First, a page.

yseop.com/NLG-Market-Guide).<br />

CONTINUED ON PAGE 164


118<br />

THE DISTRIBUTOR’S LINK<br />

SALIM BRAHIMI KEEP YOUR FASTENER STANDARDS LIBRARY CURRENT from page 38<br />

Sometimes, there are no changes required, in which<br />

case the committee simply reapproves the standard.<br />

In such a case, the designation of the standard is<br />

changed to the current year, but it also references the<br />

original approval. For example, the designation, ASTM<br />

F1940-07a(<strong>2019</strong>) means that the 2007a revision of<br />

the standard was reapproved verbatim (i.e., without any<br />

modification) in <strong>2019</strong>.<br />

Often, however, the technical committees do revise<br />

the standards, either upon the systematic 5-year review<br />

period, or before the 5-years are up, to reflect changes<br />

in technical requirements in our continually evolving<br />

industry. From time to time, an entirely new standard<br />

specification is published that did not previously exist.<br />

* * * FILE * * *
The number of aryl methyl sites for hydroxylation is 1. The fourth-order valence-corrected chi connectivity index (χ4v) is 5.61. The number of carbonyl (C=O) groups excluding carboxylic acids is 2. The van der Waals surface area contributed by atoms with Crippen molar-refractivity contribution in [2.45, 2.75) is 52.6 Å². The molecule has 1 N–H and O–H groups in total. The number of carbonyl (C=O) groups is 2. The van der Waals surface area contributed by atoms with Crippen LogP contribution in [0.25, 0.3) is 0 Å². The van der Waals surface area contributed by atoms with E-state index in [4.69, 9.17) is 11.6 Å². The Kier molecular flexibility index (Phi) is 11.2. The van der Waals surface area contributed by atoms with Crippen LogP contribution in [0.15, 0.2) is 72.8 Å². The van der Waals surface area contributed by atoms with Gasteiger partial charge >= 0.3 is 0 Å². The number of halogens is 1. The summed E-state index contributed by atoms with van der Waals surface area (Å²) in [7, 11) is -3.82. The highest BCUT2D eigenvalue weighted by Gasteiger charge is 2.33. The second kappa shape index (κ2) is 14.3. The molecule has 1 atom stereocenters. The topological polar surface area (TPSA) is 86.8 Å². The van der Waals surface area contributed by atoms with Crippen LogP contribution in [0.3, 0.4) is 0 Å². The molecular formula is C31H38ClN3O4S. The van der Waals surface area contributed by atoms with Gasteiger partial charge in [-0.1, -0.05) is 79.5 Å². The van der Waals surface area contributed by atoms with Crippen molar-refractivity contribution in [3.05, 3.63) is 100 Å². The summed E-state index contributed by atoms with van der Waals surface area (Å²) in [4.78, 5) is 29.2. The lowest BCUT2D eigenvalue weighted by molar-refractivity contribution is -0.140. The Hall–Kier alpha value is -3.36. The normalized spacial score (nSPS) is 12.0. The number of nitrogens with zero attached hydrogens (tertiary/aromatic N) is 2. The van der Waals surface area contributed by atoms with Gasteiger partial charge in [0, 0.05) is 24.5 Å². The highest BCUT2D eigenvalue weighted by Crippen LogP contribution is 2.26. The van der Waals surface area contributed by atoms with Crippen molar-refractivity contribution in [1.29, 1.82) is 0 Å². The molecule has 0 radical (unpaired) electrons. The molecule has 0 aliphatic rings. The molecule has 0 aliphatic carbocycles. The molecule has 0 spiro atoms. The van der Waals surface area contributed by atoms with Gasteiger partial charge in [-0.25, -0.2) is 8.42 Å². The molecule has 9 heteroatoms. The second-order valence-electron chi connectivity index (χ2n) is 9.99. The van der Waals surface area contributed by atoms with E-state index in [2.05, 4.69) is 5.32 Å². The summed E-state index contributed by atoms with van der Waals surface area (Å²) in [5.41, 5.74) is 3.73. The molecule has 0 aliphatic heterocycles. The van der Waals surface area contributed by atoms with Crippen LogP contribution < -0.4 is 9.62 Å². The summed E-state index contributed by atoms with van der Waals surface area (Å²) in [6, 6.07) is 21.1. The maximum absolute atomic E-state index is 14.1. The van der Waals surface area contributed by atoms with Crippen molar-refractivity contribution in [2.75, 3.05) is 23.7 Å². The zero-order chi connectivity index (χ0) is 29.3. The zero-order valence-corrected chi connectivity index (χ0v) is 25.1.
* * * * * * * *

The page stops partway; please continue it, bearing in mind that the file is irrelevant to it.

These revisions are brought about by changing market<br />

conditions and evolving needs resulting from introduction<br />

of new products, improvements in manufacturing<br />

capabilities, or simply rewriting the way the requirements<br />

are specified in the standard to clarify and eliminate gray<br />

areas of interpretation that occur in practice.<br />

IFI Online Book of Fastener Standards<br />

standards. Certainly, the Book would not be acceptable<br />

to an auditor who assesses your “document control”<br />

procedures within your accredited quality system.<br />

To address this problem while adding other useful<br />

capabilities, a new format of the Book called the IFI<br />

Online Book of Fastener Standards was launched at<br />

the same time as the publication of the hardcover.<br />

The IFI Online Book of Fastener Standards is an online<br />

library that provides access to the same 92 standards<br />